This photograph, from the National Baseball Hall of Fame, shows one of the earliest games in action. In the foreground, Company H of the 48th New York Regiment, poses for this 1863 formal portrait at Fort Pulaski, in Savannah, Ga. The Regiment seems oblivious to the more informal baseball game in progress behind them.

On March 10, 1858 a convention was held in New York in which the National Association of BaseBall Players was formed and a committee to draft a constitution and by-laws was appointed. William H. Van Cott, the founder and president of the Gotham Club, became elected President. All 22 teams that attended were from New York.

The second annual National Association of BaseBall Players convention held in New York City in 1859 included teams from New Jersey. Membership grew to 49 clubs. In 1860 the annual N.A.B.B.P. convention held in New York City reported the membership at 62 clubs.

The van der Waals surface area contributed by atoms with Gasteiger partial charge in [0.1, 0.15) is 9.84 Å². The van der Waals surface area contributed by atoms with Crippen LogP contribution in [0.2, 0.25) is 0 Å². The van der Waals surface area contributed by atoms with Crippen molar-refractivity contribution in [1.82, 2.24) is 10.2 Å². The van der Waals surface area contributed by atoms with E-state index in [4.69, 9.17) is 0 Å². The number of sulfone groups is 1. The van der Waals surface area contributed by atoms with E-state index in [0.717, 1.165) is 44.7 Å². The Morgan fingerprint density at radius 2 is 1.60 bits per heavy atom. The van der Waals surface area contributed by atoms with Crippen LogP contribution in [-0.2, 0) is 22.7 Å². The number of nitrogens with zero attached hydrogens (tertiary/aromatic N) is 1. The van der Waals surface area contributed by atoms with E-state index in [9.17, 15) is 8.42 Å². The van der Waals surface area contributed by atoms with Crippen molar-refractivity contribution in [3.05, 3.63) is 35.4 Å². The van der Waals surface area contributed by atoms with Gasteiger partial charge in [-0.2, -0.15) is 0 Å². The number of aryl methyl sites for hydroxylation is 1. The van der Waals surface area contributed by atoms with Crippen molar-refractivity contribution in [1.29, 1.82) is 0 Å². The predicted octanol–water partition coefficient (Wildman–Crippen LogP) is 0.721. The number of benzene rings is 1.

Abraham G Mills participated in a well-attended Christmas Day baseball game at Hilton Head Island, South Carolina in 1862 between the 165th New York Volunteer Infantry and nine other soldiers from other Union Army regiments. A reported 40,000 soldiers were in attendance. Mills later became president of the National League and cited this game as an example of the national pastime being played despite war.

A Little Pretty Pocket-Book (1744), included an illustration of base-ball, depicting a batter, a bowler, and three rounders posts. The rhyme refers to the ball being hit, the boy running to the next post, and then home to score. Updated to four bases by 1828, rounders has remained extremely popular among children in the UK.

There are many anecdotes about baseball games played by Union troops, Confederate troops, and even supposedly some between the two. A widely quoted, if not entirely believable, account of Captain John GB Adams of the 19th Massachusetts claimed that while in camp in Falmouth VA in 1863: